The Department of Human Services has officially thrown open the doors of a new Canberra-based centre dedicated to driving the adoption of AI across government
The department said that the Augmented Intelligence Centre of Excellence would work with industry and academia, with other government agencies also encouraged to collaborate with the centre.
“Augmented intelligence is not about replacing people with machines, but rather about developing ways to better support our people and further enhance the customer experience for the millions of Australians who rely on our services,” said human services and digital transformation minister Michael Keenan.
Earlier this month the department announced the launch of Charles, a new digital assistant based on Microsoft’s Azure Bot Service and designed to provide support channel for myGov account holders. Charles joined Sam and Oliver, two other public-facing digital assistants operated by Human Services.
Oliver was launched in March 2017 and is designed to answer questions relating to Austudy and Youth Allowance. Sam was launched in June 2017 and is accessible on the department’s students, trainees, jobseeker and families web pages. The department also has staff-facing digital assistants.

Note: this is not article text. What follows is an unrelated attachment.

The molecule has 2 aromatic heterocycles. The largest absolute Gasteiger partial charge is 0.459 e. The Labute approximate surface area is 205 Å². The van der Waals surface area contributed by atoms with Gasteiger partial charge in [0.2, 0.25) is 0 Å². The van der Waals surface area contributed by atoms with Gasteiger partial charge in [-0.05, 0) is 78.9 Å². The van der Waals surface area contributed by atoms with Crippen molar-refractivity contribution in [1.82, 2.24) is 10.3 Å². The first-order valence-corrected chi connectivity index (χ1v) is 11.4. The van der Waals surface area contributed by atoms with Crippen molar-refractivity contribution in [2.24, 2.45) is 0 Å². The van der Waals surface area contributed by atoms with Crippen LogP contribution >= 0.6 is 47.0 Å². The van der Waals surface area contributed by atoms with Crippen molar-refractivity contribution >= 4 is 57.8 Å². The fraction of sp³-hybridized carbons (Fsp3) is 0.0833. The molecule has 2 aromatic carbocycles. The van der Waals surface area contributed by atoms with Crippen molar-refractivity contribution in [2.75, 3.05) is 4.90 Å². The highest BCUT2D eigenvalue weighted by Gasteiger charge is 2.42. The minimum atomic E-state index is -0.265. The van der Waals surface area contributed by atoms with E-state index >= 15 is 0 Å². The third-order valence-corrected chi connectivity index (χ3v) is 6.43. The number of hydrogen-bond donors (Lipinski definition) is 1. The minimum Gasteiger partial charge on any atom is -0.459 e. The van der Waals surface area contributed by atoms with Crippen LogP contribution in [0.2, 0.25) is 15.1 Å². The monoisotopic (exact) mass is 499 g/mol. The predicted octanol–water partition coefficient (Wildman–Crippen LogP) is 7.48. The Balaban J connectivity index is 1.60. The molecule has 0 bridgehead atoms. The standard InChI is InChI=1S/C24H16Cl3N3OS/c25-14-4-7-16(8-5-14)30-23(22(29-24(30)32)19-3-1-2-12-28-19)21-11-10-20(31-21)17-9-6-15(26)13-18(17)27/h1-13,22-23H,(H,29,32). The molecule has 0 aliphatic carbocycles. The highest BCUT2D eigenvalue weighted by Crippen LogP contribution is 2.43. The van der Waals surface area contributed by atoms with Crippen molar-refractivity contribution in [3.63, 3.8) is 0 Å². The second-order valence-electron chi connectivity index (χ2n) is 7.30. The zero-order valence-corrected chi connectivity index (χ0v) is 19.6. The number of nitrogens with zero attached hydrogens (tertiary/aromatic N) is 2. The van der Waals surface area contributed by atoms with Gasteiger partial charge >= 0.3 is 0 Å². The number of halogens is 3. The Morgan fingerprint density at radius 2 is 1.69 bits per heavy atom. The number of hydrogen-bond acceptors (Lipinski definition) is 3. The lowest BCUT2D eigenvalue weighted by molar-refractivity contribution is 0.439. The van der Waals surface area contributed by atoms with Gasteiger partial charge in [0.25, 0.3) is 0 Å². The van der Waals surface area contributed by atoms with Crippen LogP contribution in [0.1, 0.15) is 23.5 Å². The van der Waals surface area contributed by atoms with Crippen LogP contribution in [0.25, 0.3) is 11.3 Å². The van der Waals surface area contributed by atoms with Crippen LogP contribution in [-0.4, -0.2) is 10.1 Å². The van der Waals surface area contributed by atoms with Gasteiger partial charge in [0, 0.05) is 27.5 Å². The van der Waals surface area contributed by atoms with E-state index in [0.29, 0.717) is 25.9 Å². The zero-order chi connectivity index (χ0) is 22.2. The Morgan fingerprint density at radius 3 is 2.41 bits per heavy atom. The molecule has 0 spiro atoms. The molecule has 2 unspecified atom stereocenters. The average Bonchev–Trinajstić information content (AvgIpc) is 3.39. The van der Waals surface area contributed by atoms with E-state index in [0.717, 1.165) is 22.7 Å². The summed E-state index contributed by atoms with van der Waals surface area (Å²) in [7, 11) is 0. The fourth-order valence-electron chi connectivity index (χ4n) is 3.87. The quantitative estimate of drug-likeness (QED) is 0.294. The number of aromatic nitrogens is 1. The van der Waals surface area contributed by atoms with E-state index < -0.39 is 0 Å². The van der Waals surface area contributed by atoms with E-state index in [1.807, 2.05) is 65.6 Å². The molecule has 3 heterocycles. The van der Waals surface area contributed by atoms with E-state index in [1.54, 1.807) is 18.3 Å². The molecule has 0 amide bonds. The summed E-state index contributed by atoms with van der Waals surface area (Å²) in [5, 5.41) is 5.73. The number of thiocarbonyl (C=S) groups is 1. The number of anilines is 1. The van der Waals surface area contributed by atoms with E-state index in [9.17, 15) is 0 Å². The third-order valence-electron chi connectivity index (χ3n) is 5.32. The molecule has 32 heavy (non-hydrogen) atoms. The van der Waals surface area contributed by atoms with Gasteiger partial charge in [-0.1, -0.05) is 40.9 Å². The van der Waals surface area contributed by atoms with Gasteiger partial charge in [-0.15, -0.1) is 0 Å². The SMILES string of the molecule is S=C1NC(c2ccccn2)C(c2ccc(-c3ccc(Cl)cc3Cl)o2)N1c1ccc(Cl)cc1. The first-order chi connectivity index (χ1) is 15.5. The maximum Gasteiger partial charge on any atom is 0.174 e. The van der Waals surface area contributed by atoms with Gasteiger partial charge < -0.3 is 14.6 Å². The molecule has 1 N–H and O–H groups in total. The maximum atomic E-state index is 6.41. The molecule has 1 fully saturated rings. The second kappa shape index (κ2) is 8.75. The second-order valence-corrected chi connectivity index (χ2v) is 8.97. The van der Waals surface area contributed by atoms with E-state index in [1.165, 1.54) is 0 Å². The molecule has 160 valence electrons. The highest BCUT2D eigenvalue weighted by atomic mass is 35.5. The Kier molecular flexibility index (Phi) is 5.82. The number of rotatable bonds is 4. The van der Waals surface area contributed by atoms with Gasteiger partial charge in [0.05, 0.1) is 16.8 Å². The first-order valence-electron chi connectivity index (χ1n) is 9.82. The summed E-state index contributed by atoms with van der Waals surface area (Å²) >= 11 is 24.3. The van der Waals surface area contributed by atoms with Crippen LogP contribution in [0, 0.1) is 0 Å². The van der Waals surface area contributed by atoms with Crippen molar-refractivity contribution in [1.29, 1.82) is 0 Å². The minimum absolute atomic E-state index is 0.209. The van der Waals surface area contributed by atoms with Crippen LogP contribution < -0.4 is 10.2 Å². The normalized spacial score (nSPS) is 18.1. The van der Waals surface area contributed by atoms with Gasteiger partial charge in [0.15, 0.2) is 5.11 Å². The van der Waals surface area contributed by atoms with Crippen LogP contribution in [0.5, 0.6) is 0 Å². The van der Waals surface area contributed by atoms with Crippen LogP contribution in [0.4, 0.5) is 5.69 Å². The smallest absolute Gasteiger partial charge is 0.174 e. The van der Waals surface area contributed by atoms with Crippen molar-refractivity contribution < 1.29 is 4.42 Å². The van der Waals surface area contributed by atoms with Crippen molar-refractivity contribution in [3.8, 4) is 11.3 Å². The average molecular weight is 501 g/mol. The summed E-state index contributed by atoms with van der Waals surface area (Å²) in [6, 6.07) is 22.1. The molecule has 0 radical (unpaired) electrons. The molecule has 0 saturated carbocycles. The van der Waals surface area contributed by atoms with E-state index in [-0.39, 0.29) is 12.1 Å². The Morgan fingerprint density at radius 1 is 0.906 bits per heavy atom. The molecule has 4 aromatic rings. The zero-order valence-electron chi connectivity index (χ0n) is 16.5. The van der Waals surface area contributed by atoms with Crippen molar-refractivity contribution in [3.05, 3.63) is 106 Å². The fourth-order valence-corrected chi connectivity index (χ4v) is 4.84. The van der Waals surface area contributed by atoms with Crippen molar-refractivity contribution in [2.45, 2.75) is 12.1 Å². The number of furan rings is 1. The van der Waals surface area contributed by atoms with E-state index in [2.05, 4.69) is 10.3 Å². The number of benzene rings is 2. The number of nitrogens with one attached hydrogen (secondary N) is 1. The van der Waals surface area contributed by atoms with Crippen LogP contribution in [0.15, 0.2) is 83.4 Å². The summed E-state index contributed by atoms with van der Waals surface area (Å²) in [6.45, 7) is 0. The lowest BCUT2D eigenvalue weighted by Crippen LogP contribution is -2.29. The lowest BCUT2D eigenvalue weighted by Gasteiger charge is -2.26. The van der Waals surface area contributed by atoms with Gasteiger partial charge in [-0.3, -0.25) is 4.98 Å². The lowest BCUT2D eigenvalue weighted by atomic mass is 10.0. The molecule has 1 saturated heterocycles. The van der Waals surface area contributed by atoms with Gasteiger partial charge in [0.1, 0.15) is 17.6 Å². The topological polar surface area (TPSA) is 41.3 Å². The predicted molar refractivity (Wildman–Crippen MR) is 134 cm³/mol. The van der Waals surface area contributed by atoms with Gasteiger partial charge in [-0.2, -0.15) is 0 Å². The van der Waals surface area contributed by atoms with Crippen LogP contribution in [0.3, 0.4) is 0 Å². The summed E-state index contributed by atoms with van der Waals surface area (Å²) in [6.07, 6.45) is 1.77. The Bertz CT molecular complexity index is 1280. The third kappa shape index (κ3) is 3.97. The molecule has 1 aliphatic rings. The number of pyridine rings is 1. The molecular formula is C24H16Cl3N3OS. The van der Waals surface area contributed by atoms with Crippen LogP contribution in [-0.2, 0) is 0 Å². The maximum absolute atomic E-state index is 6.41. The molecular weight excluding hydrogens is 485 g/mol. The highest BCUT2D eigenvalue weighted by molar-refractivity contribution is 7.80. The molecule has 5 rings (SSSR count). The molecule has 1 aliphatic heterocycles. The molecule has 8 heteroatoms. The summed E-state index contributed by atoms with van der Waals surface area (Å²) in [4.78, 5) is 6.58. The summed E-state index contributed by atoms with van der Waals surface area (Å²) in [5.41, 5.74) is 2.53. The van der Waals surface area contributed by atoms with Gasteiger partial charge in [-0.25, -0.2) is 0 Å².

Keenan recently launched the government’s digital transformation strategy, which envisages all government services being available online by 2025. AI will “play a major role in making this happen,” the minister said.
“In the not too distant future, I envisage that Australians will have access to fully customisable virtual assistants that will be able to speak any language, be able to talk people through each step of an online application form, or even let them know if they are eligible for a benefit without being prompted.
“It is an exciting future and the work that will be done by the centre of excellence will lay the foundations for these changes to become a reality in the not too distant future.”
Human Services CIO
At the start of the month the department confirmed that ANZ chief technology officer Michael McNamara would join Human Services as chief information officer.
McNamara’s role will begin in January, with Charles McHardie continuing to act as CIO until then.
In April the department began the hunt for a CIO to replace Gary Sterrenberg, who left Human Services to focus on his PhD. Human Services has described the role as “arguably the most significant role of its kind in Australia”.